• @FShrike Does the integral necessarily converge everywhere on $D$? If so, is there some simple characterization of the function that you do get from applying the formula? I'm trying to understand what happens if you just choose some random function $f(z)$ with poles, etc., choose a closed curve that surrounds multiple poles, and then apply the Cauchy integral formula at every point in the interior. What function do you get? Commented Jan 30 at 1:57
• I don’t see what you mean. In the statement I gave, it is implicit that the integral is convergent (else the equality is senseless) and the function that we get from Cauchy’s formula is just $f$ - by the hypothesis of my statement! If we use some very arbitrary badly behaved function $g$ and then used the Cauchy formula to define a new function $f$, it is guaranteed that $f\neq g$, and then we wouldn’t have this principle of interior values being determined by boundary values. So what I’m saying is, a good answer to your question will necessarily have to have a different formula than Cauchy’s Commented Jan 30 at 2:44

Suppose that $$f(z)$$ is analytic everywhere on $$D$$ except at a finite number of isolated singularities $$z_k$$. Then for any $$a \in D \setminus \{z_k\}$$, we can evaluate the contour integral $$\frac{1}{2 \pi i} \oint_{\partial D} \frac{f(z)}{z-a}$$ using the residue theorem: \begin{align} \frac{1}{2 \pi i} \oint_{\partial D} \frac{f(z)}{z-a} &= \mathrm{Res}\left( \frac{f(z)}{z-a}, a \right) + \sum_{k} \mathrm{Res}\left( \frac{f(z)}{z-a}, z_k \right) \\ &= f(a) - \sum_{k} \frac{\mathrm{Res}\left(f(z), z_k \right)}{a - z_k}. \end{align} So the original function $$f(a)$$ gets "corrected" by the function $$-\sum_\limits{k} \frac{\mathrm{Res}\left(f, z_k \right)}{a - z_k}$$.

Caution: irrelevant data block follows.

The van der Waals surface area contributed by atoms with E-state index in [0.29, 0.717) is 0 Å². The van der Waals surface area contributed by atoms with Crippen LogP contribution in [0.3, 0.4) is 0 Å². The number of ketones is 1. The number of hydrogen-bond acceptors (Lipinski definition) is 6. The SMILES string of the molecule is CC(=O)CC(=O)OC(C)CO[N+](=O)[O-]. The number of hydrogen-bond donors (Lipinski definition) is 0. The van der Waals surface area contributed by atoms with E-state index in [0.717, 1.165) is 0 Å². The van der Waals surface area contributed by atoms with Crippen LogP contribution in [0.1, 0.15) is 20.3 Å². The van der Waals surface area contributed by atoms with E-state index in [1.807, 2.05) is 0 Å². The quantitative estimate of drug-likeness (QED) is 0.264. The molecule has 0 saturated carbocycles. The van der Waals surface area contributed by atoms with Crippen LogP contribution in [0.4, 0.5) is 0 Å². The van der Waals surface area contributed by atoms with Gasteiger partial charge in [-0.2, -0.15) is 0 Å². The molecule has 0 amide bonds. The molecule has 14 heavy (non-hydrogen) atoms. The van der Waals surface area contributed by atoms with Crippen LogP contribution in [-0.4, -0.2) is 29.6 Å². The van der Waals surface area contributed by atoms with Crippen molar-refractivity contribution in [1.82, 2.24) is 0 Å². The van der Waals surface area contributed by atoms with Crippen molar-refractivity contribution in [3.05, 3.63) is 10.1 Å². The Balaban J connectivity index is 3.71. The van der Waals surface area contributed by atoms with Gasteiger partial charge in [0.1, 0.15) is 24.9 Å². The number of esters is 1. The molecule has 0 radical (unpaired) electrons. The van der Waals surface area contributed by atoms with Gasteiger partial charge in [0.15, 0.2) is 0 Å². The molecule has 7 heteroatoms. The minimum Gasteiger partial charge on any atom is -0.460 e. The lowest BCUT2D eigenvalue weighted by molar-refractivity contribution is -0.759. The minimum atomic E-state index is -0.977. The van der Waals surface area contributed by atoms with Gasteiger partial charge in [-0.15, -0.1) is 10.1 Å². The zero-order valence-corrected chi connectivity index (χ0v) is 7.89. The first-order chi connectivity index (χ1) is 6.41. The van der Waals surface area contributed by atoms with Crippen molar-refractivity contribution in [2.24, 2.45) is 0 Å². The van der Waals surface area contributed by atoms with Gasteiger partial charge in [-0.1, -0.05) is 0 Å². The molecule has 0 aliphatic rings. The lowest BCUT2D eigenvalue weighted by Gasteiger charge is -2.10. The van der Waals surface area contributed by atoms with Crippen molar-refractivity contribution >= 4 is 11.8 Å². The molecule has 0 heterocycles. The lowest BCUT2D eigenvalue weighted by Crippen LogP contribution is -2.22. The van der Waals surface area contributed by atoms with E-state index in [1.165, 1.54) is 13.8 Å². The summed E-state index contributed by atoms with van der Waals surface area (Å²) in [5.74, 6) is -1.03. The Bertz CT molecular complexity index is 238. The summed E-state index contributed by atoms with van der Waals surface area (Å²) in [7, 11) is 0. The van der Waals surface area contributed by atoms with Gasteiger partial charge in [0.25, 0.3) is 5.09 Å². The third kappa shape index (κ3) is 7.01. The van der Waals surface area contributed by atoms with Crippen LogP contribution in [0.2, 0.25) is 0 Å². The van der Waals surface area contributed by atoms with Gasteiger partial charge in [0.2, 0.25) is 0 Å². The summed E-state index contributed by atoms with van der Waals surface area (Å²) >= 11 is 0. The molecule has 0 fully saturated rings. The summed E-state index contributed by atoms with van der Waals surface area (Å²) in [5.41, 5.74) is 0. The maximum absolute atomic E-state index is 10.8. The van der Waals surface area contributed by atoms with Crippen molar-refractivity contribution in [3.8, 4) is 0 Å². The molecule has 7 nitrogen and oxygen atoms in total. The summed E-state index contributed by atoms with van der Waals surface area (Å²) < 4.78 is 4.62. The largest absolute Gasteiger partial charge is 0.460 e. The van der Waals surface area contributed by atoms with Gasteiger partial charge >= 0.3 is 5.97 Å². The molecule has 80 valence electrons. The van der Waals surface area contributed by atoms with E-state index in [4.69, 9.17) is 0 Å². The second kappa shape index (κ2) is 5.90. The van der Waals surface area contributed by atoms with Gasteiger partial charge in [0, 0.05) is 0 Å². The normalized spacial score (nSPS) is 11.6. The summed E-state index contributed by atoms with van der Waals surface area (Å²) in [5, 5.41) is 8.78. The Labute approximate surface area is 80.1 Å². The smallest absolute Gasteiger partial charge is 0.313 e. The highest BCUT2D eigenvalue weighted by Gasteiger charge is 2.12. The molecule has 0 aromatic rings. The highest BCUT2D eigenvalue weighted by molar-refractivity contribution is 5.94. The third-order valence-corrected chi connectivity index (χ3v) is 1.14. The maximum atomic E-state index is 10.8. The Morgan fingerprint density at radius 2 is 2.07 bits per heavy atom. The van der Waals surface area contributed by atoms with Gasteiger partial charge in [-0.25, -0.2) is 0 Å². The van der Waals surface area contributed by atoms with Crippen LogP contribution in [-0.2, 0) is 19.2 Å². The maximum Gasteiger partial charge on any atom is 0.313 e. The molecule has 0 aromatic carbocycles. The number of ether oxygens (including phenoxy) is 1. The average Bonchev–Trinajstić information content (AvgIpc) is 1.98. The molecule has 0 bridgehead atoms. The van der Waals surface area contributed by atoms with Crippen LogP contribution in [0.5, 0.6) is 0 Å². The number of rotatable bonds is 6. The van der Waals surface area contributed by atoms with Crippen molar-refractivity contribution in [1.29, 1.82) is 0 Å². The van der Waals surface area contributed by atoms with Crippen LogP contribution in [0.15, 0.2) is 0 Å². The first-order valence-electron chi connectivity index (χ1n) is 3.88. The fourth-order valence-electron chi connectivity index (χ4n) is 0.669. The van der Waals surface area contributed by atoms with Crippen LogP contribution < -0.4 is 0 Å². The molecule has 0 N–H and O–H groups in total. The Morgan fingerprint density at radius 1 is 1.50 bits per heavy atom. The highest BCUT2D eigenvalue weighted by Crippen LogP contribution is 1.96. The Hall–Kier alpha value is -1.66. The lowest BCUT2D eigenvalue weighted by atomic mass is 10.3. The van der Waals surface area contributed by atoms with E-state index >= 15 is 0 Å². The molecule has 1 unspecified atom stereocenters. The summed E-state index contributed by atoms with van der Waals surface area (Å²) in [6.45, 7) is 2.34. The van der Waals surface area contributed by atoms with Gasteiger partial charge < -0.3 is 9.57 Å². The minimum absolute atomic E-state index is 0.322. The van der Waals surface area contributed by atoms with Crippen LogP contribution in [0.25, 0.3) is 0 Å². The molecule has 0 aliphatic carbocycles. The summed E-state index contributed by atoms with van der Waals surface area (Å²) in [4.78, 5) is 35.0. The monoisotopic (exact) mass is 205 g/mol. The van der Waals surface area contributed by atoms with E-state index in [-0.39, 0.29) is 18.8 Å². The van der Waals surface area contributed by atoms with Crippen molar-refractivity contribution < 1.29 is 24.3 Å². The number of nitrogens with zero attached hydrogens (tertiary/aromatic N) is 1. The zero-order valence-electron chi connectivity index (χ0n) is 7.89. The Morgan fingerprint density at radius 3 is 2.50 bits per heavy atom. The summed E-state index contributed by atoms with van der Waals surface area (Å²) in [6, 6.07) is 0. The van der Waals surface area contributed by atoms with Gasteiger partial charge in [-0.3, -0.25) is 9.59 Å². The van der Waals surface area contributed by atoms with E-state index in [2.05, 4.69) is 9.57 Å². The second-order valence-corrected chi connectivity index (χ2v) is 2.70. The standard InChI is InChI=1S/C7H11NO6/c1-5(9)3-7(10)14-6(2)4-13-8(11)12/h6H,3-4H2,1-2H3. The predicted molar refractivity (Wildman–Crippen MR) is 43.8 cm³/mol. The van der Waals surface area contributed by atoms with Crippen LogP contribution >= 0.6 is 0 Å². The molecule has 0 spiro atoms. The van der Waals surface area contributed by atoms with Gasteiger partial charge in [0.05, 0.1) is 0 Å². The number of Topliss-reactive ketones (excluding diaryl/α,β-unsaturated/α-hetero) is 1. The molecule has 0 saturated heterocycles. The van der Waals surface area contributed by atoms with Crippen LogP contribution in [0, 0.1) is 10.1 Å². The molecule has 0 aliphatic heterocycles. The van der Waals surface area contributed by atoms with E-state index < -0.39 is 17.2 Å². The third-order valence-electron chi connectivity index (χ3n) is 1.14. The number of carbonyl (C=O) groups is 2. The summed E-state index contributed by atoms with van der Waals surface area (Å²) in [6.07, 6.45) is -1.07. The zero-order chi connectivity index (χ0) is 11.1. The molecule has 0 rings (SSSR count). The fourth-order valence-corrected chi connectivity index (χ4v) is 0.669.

If $$a$$ equals a singularity $$z_n$$ of $$f(z)$$, then we instead have \begin{align} \frac{1}{2 \pi i} \oint_{\partial D} \frac{f(z)}{z-z_n} &= \mathrm{Res}\left( \frac{f(z)}{z-z_n}, z_n \right) + \sum_{k \neq n} \mathrm{Res}\left( \frac{f(z)}{z-z_n}, z_k \right) \\ &= f_0(z_n) - \sum_{k \neq n} \frac{\mathrm{Res}\left(f(z), z_k \right)}{z_n - z_k}, \end{align} where $$f_0(z_n)$$ refers to the zeroth term of the Laurent expansion of $$f$$ about the point $$z_n$$. Surprisingly (to me), the integral actually converges at the singularities of the original function $$f(z)$$. If $$z_n$$ is a simple pole of $$f(z)$$, then $$\frac{1}{2 \pi i} \oint_{\partial D} \frac{f(z)}{z-a} dz$$ is actually analytic at $$a = z_n$$. But if $$z_n$$ is a higher-order pole or an essential singularity of $$f(z)$$, then $$\frac{1}{2 \pi i} \oint_{\partial D} \frac{f(z)}{z-a} dz$$ remains singular near $$a = z_n$$, even though it is well-definined and finite (but discontinuous) exactly at $$a = z_n$$. This simply reflects the fact that $$f_0(z)$$ is well-defined but discontinuous at a simple pole in a function $$f(z)$$.
It's interesting to think about what happens if $$f(z)$$ has a branch cut that's contained entirely within $$D$$. In that case, I guess that $$\oint_{\partial D} \frac{f(z)}{z-a}$$ will depend on the monodromy of the branch cut.
• for example for $f(z)=\sqrt {z^2-z}$ and any disc (or more generally Joerdan domain) that contains $0,1$ the integral on the boundary is zero for all $a$ inside the disc Commented Jan 30 at 16:35